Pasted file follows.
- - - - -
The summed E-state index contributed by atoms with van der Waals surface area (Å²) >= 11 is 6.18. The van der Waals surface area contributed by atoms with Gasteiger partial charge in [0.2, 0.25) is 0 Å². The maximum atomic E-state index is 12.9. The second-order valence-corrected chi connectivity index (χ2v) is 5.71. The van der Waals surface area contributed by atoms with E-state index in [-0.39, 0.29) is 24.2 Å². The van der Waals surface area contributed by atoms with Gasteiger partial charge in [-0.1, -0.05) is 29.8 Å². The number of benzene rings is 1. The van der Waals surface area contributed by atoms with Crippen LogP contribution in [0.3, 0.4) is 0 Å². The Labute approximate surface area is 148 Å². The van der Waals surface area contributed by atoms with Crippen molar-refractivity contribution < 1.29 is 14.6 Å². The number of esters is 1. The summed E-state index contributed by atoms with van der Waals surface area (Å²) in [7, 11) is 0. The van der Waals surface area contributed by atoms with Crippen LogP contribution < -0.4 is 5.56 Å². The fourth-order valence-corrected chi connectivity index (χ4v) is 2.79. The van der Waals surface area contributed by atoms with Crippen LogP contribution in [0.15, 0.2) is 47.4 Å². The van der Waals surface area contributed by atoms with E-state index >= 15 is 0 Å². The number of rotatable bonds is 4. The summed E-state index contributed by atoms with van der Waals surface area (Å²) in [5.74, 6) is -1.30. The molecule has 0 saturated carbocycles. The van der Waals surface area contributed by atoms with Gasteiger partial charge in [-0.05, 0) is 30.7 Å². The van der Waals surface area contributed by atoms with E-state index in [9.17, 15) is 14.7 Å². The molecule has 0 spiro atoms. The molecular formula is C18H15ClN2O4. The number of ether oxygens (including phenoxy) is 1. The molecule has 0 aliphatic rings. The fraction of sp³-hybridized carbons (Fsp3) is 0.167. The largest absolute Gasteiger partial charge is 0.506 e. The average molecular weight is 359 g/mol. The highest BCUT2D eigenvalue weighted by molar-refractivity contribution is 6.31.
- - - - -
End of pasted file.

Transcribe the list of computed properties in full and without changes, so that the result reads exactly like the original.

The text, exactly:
The summed E-state index contributed by atoms with van der Waals surface area (Å²) >= 11 is 6.18. The van der Waals surface area contributed by atoms with Gasteiger partial charge in [0.2, 0.25) is 0 Å². The maximum atomic E-state index is 12.9. The second-order valence-corrected chi connectivity index (χ2v) is 5.71. The van der Waals surface area contributed by atoms with E-state index in [-0.39, 0.29) is 24.2 Å². The van der Waals surface area contributed by atoms with Gasteiger partial charge in [-0.1, -0.05) is 29.8 Å². The number of benzene rings is 1. The van der Waals surface area contributed by atoms with Crippen LogP contribution in [0.3, 0.4) is 0 Å². The Labute approximate surface area is 148 Å². The van der Waals surface area contributed by atoms with Crippen molar-refractivity contribution < 1.29 is 14.6 Å². The number of esters is 1. The summed E-state index contributed by atoms with van der Waals surface area (Å²) in [7, 11) is 0. The van der Waals surface area contributed by atoms with Crippen LogP contribution < -0.4 is 5.56 Å². The fourth-order valence-corrected chi connectivity index (χ4v) is 2.79. The van der Waals surface area contributed by atoms with Crippen LogP contribution in [0.15, 0.2) is 47.4 Å². The van der Waals surface area contributed by atoms with E-state index >= 15 is 0 Å². The number of rotatable bonds is 4. The summed E-state index contributed by atoms with van der Waals surface area (Å²) in [5.74, 6) is -1.30. The molecule has 0 saturated carbocycles. The van der Waals surface area contributed by atoms with Gasteiger partial charge in [-0.05, 0) is 30.7 Å². The van der Waals surface area contributed by atoms with E-state index in [9.17, 15) is 14.7 Å². The molecule has 0 spiro atoms. The molecular formula is C18H15ClN2O4. The number of ether oxygens (including phenoxy) is 1. The molecule has 0 aliphatic rings. The fraction of sp³-hybridized carbons (Fsp3) is 0.167. The largest absolute Gasteiger partial charge is 0.506 e. The average molecular weight is 359 g/mol. The highest BCUT2D eigenvalue weighted by molar-refractivity contribution is 6.31.